The other change in the confrontation scene comes when Radnor is warned about the two men who are watching the room. In Christie’s story, it is Poirot who draws attention to the men, warning Radnor that they will apprehend him if given the right signal. When Radnor signs the confession, Poirot asks Hastings to move the blind, to signal that Radnor is to be allowed to pass. Afterwards, Poirot explains to an oblivious Hastings that ‘those two loafers that I noticed outside came in very useful’. The episode flips this last detail – while it’s still Poirot who presents the ‘twenty-four hour head start’ deal to Radnor, it’s Hastings who points out the two men surveilling the room. After Radnor leaves, Poirot asks about the men and Hastings replies, ‘I haven’t the foggiest idea. I just saw them standing there when we came in.’ I like this change, as it reminds me of the séance in Peril at End House. He might not always be the sharpest, but Hastings can be relied on to improvise if necessary.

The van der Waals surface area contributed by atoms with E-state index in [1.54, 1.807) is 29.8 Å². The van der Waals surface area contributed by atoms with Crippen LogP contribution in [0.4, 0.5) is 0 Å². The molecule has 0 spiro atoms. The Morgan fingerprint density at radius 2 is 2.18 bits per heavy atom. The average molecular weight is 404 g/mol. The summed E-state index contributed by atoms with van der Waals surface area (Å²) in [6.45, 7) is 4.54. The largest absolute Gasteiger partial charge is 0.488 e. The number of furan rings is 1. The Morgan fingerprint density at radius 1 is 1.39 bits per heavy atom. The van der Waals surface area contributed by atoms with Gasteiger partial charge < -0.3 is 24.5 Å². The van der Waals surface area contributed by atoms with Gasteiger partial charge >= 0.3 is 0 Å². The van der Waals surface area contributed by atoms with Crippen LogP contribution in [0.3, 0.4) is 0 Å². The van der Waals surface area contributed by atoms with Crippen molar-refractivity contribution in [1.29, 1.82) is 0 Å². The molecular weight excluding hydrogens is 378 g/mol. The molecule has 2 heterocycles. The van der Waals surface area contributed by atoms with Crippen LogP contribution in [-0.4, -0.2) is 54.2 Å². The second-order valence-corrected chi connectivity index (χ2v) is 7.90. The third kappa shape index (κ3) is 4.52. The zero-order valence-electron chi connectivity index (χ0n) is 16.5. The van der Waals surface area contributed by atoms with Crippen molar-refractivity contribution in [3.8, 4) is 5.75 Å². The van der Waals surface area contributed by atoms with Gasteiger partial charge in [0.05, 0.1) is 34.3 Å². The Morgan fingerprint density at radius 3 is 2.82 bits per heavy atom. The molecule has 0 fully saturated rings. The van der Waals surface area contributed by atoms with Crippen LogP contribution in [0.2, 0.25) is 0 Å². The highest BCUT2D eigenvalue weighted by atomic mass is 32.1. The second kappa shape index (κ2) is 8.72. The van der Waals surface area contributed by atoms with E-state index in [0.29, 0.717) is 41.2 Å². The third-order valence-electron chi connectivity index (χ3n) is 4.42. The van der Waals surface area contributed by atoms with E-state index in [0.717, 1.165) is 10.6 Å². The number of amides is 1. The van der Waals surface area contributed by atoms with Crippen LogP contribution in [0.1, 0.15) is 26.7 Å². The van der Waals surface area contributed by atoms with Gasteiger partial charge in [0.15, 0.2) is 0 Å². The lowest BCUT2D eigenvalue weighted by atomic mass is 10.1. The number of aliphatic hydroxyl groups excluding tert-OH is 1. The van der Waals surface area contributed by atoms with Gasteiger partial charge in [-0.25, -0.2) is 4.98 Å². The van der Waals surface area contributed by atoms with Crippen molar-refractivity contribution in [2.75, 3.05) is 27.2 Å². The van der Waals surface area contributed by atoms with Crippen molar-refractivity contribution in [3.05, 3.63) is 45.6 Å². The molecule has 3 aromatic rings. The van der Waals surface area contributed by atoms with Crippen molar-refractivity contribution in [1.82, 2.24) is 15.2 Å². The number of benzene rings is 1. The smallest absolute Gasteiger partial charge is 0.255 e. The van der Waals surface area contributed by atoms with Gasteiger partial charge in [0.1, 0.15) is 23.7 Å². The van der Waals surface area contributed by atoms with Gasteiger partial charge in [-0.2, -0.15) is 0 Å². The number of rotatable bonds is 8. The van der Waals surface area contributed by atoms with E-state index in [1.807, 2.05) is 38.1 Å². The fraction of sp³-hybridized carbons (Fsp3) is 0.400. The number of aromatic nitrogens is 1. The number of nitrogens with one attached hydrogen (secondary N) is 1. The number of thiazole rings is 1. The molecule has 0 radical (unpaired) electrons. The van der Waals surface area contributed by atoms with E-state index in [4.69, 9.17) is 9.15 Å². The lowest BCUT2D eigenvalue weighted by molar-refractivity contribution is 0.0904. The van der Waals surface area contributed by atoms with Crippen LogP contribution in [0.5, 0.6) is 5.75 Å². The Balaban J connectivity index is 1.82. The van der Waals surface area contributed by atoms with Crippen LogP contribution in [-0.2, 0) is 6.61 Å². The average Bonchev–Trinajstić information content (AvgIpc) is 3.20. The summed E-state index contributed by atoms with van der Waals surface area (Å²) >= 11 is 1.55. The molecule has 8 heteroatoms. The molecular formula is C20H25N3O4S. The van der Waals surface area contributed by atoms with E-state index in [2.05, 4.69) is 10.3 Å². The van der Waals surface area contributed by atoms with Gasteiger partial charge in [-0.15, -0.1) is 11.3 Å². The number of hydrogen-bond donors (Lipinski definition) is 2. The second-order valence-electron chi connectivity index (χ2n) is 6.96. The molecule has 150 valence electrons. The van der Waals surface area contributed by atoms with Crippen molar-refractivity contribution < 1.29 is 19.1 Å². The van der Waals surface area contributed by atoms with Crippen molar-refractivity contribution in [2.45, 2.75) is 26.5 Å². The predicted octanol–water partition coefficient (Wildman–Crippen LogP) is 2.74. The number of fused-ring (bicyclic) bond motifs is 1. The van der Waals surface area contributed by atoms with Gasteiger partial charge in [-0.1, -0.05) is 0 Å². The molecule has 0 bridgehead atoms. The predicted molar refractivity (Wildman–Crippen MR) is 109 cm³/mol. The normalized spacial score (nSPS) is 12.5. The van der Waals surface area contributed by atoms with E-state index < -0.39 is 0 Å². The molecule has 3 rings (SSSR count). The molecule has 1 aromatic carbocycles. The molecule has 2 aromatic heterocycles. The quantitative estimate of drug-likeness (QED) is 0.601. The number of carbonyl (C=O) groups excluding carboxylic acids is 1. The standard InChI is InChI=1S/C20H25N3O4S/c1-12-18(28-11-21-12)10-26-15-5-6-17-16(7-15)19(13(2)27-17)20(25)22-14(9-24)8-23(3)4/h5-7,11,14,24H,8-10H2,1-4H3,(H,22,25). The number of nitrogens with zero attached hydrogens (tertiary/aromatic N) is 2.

Miss Lemon and Japp are, of course, added to the story. In addition to replacing the unnamed ‘Mrs Hudson’ character from the short story, Miss Lemon gets a nice comical scene in which she reads the I Ching for Hastings (Poirot’s hexagram is, apparently, ‘modesty’). This continues the theme of Hastings’s fascination with the East that runs throughout the episode, but also shows off Miss Lemon’s interest in spiritual matters. This is a sharp departure from the character’s presentation in Christie’s fiction – where she is described as a ‘machine’, rather than a person – but it’s something that will be developed further in future episodes. (Can I just also say, there’s another big departure from Christie’s fiction here… look at this picture… Pauline Moran is gorgeous as Miss Lemon, which is not how Christie imagined the character at all.)